NAGOYA, Japan — Japanese children walk differently than kids from other countries — because of their healthy diet, according to new research.
They are among the healthiest in the world, eating raw or just lightly cooked fresh ingredients. Fewer than one in five are overweight and it shows in their gait, say scientists. Their findings have implications for abnormalities like “intoeing” and “outtoeing,” where the feet are not aligned with the legs.
“We believe differences in lifestyle, build and cultural factors all affect Japanese children’s gait,” says lead author Dr. Tadashi Ito, of Nagoya University, in a statement. “This is not likely to affect the health of Japanese children. But it does indicate characteristics different from those of children in other countries.”
Another significant reason could be school meals, an integral part of everyday life for Japanese children since 1889. Rice balls and grilled fish were given to children living in poverty in remote communities in the north. They are made from local ingredients, such as baked cod with sweet corn and bok choy, served with minestrone soup and a carton of milk. The program was expanded in the aftermath of World War II.
Ito and colleagues analyzed 3D data recorded by markers attached on the lower limbs of participants. Gait is a complex, unconscious motor pattern, essential for most daily activities. It comprises a sequence of movements that involve the hip, knee, and foot. From a medical point of view, gait is critical to measuring quality of life and health. The forces involved help treat people with movement disorders.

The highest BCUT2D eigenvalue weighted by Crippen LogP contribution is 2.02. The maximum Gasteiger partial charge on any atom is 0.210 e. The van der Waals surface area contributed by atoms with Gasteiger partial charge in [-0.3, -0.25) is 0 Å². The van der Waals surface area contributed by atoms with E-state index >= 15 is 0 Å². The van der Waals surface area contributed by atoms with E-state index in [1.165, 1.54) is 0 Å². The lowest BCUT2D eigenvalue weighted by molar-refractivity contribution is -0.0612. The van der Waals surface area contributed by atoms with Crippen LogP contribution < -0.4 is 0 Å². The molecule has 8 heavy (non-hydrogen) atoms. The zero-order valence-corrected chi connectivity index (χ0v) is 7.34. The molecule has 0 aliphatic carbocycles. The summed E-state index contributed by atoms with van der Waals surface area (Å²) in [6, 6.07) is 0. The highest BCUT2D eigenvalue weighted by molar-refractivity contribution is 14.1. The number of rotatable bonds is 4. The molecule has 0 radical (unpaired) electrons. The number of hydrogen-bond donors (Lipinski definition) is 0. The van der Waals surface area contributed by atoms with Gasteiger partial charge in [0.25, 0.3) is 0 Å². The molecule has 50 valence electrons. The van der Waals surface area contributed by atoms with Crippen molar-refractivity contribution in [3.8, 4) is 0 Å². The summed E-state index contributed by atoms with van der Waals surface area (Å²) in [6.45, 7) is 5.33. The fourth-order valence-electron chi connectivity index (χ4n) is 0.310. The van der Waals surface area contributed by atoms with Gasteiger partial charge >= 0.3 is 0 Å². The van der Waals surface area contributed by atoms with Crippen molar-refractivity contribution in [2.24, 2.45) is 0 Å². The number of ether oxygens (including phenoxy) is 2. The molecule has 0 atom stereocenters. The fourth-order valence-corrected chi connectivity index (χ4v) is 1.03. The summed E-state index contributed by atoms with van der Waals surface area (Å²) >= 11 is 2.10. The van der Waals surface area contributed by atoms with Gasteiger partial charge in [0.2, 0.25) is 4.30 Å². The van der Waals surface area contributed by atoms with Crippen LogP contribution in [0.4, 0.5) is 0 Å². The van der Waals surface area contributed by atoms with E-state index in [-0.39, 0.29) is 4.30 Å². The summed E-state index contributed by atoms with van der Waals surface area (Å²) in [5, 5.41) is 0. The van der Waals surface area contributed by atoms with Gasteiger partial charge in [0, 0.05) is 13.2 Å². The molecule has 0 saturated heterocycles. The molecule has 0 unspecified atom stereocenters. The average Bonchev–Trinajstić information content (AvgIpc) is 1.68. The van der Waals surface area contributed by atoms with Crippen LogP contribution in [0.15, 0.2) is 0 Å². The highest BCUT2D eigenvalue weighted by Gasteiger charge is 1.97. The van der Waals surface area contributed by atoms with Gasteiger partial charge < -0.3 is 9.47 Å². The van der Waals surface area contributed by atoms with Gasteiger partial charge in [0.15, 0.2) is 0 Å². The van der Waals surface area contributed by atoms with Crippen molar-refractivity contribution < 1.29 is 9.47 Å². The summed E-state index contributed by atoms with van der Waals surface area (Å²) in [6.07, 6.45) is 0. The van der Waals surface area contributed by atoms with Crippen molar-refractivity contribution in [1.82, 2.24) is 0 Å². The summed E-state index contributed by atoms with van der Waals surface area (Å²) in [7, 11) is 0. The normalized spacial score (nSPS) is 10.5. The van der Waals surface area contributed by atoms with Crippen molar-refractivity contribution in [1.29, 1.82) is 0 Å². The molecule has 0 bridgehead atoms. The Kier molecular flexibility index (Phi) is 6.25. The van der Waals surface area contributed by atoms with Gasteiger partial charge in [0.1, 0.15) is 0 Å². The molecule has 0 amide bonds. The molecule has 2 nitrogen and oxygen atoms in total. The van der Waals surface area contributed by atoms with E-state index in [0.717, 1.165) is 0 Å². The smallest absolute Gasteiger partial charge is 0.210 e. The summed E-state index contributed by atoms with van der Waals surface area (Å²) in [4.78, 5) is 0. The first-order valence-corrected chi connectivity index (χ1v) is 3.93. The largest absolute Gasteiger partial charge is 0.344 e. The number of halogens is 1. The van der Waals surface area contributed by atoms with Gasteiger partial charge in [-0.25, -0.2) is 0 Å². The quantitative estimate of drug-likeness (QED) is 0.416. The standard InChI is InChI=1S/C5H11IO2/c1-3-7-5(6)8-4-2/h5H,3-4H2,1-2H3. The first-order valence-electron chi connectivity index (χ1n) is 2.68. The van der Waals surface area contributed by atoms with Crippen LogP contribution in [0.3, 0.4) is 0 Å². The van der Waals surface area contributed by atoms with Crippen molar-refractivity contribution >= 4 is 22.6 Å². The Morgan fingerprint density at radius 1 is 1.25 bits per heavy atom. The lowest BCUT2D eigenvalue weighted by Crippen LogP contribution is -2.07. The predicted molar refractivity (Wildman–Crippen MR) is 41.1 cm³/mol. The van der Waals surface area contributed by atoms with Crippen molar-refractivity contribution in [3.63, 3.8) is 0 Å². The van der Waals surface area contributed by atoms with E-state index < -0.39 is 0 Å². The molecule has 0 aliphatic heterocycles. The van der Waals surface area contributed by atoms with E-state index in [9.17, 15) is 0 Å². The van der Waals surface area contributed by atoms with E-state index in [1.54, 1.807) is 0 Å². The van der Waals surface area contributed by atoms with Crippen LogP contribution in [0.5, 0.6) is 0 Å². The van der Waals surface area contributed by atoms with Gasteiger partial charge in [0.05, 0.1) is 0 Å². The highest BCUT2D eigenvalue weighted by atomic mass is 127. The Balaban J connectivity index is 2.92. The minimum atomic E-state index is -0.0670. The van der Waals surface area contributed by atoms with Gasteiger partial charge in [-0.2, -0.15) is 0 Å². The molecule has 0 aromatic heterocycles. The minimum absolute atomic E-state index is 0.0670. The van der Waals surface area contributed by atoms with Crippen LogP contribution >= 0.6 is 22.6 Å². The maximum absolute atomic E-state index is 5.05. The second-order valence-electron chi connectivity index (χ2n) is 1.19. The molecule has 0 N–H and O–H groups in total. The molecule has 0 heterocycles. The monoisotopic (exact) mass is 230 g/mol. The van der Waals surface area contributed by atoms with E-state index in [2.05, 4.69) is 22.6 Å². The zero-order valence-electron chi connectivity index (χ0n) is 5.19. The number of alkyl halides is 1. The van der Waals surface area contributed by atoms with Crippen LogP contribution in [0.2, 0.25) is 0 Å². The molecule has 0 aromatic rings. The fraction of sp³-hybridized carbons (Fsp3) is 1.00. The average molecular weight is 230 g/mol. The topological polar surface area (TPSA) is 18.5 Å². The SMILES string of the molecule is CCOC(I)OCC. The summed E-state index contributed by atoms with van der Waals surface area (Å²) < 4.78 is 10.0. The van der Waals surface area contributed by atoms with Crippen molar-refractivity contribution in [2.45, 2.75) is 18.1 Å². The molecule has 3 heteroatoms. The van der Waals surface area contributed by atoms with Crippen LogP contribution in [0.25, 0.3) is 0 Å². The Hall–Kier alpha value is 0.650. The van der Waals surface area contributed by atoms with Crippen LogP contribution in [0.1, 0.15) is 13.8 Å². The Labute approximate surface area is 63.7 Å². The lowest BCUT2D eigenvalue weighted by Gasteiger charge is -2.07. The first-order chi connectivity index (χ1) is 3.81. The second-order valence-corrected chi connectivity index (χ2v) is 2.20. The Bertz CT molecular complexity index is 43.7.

The study is based on 424 pupils recruited from two primary schools. It found patterns differed by age. There was an increase in cadence, the number of steps performed in one minute, among 11- and 12-year-olds compared to 6- to 8-year-olds. Results also reveal a reduction in step and stride in the former group compared to those aged 9 and 10. And they had less range of motion of the knee during the gait cycle.
As children aged, a higher “plantarflexion” was observed — the motion when you point your toes at the start of the walking movement.
“These results provide an important tool for assessing normal and pathological gait and can determine the effectiveness of orthopedic treatment and rehabilitation for gait disorders,” adds Ito.
Japan’s staple food is rice. The advantage of short-grain rice, preferably brown, or haiga partially milled rice, is it is water-rich when cooked, fluffy, and much lower in calorie density than bread or pasta. All that belly-filling rice might also displace less healthy foods, reducing the overall number of calories eaten.
The study is published in the journal Scientific Reports.
Report by South West News Service writer Mark Waghorn.